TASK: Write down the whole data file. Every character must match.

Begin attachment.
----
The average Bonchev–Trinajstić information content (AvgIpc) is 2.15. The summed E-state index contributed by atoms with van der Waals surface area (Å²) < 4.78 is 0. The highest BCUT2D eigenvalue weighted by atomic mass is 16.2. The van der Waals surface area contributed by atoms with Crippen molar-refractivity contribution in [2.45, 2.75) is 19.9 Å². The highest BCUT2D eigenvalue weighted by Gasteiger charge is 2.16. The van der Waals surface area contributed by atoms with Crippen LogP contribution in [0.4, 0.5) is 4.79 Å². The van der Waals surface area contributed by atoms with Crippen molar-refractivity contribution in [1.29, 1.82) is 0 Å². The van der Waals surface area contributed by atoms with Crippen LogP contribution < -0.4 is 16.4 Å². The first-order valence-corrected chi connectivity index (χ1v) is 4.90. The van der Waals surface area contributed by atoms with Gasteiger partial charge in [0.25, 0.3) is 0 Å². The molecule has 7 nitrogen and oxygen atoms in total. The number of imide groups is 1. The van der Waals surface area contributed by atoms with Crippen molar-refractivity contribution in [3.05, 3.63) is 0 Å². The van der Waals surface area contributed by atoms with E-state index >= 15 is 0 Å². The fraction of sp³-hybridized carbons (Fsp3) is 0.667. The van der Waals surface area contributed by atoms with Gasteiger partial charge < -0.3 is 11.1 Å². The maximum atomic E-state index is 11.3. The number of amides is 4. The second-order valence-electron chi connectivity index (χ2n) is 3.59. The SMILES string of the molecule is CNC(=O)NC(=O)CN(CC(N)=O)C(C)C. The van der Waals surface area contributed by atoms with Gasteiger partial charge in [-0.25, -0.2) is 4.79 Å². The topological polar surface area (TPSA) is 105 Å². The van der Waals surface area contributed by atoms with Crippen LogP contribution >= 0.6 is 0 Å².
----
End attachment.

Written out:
The average Bonchev–Trinajstić information content (AvgIpc) is 2.15. The summed E-state index contributed by atoms with van der Waals surface area (Å²) < 4.78 is 0. The highest BCUT2D eigenvalue weighted by atomic mass is 16.2. The van der Waals surface area contributed by atoms with Crippen molar-refractivity contribution in [2.45, 2.75) is 19.9 Å². The highest BCUT2D eigenvalue weighted by Gasteiger charge is 2.16. The van der Waals surface area contributed by atoms with Crippen LogP contribution in [0.4, 0.5) is 4.79 Å². The van der Waals surface area contributed by atoms with Crippen molar-refractivity contribution in [1.29, 1.82) is 0 Å². The van der Waals surface area contributed by atoms with Crippen LogP contribution < -0.4 is 16.4 Å². The first-order valence-corrected chi connectivity index (χ1v) is 4.90. The van der Waals surface area contributed by atoms with Gasteiger partial charge in [0.25, 0.3) is 0 Å². The molecule has 7 nitrogen and oxygen atoms in total. The number of imide groups is 1. The van der Waals surface area contributed by atoms with Crippen molar-refractivity contribution in [3.05, 3.63) is 0 Å². The van der Waals surface area contributed by atoms with E-state index >= 15 is 0 Å². The fraction of sp³-hybridized carbons (Fsp3) is 0.667. The van der Waals surface area contributed by atoms with Gasteiger partial charge < -0.3 is 11.1 Å². The maximum atomic E-state index is 11.3. The number of amides is 4. The second-order valence-electron chi connectivity index (χ2n) is 3.59. The SMILES string of the molecule is CNC(=O)NC(=O)CN(CC(N)=O)C(C)C. The van der Waals surface area contributed by atoms with Gasteiger partial charge in [-0.25, -0.2) is 4.79 Å². The topological polar surface area (TPSA) is 105 Å². The van der Waals surface area contributed by atoms with Crippen LogP contribution >= 0.6 is 0 Å².